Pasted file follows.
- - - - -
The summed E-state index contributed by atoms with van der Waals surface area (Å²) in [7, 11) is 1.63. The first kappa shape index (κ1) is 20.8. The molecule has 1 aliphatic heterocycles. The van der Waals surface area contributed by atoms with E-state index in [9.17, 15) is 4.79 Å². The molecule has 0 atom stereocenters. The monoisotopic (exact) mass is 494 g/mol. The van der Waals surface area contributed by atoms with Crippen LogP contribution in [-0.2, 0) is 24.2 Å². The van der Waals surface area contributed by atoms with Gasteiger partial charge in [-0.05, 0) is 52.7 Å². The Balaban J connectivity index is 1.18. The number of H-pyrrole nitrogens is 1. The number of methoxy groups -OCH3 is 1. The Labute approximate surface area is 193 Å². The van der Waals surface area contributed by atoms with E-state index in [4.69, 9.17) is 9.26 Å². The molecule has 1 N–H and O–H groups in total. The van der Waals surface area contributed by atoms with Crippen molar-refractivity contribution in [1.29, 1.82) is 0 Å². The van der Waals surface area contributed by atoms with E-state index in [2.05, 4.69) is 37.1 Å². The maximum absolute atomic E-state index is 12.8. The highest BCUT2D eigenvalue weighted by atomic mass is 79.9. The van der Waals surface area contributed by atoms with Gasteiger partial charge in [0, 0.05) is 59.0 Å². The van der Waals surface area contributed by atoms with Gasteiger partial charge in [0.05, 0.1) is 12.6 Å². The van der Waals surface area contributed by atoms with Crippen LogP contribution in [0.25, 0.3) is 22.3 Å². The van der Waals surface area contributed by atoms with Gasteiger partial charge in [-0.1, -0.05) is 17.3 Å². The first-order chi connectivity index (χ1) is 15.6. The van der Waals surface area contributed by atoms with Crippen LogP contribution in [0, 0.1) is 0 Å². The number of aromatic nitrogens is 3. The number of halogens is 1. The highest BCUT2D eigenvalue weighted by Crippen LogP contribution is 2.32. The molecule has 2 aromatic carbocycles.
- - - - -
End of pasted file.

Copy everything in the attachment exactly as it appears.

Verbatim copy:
The summed E-state index contributed by atoms with van der Waals surface area (Å²) in [7, 11) is 1.63. The first kappa shape index (κ1) is 20.8. The molecule has 1 aliphatic heterocycles. The van der Waals surface area contributed by atoms with E-state index in [9.17, 15) is 4.79 Å². The molecule has 0 atom stereocenters. The monoisotopic (exact) mass is 494 g/mol. The van der Waals surface area contributed by atoms with Crippen LogP contribution in [-0.2, 0) is 24.2 Å². The van der Waals surface area contributed by atoms with Gasteiger partial charge in [-0.05, 0) is 52.7 Å². The Balaban J connectivity index is 1.18. The number of H-pyrrole nitrogens is 1. The number of methoxy groups -OCH3 is 1. The Labute approximate surface area is 193 Å². The van der Waals surface area contributed by atoms with E-state index in [4.69, 9.17) is 9.26 Å². The molecule has 1 N–H and O–H groups in total. The van der Waals surface area contributed by atoms with Crippen molar-refractivity contribution in [1.29, 1.82) is 0 Å². The van der Waals surface area contributed by atoms with E-state index in [2.05, 4.69) is 37.1 Å². The maximum absolute atomic E-state index is 12.8. The highest BCUT2D eigenvalue weighted by atomic mass is 79.9. The van der Waals surface area contributed by atoms with Gasteiger partial charge in [0, 0.05) is 59.0 Å². The van der Waals surface area contributed by atoms with Gasteiger partial charge in [0.05, 0.1) is 12.6 Å². The van der Waals surface area contributed by atoms with Crippen LogP contribution in [0.25, 0.3) is 22.3 Å². The van der Waals surface area contributed by atoms with Gasteiger partial charge in [-0.1, -0.05) is 17.3 Å². The first-order chi connectivity index (χ1) is 15.6. The van der Waals surface area contributed by atoms with Crippen LogP contribution in [0, 0.1) is 0 Å². The number of aromatic nitrogens is 3. The number of halogens is 1. The highest BCUT2D eigenvalue weighted by Crippen LogP contribution is 2.32. The molecule has 2 aromatic carbocycles.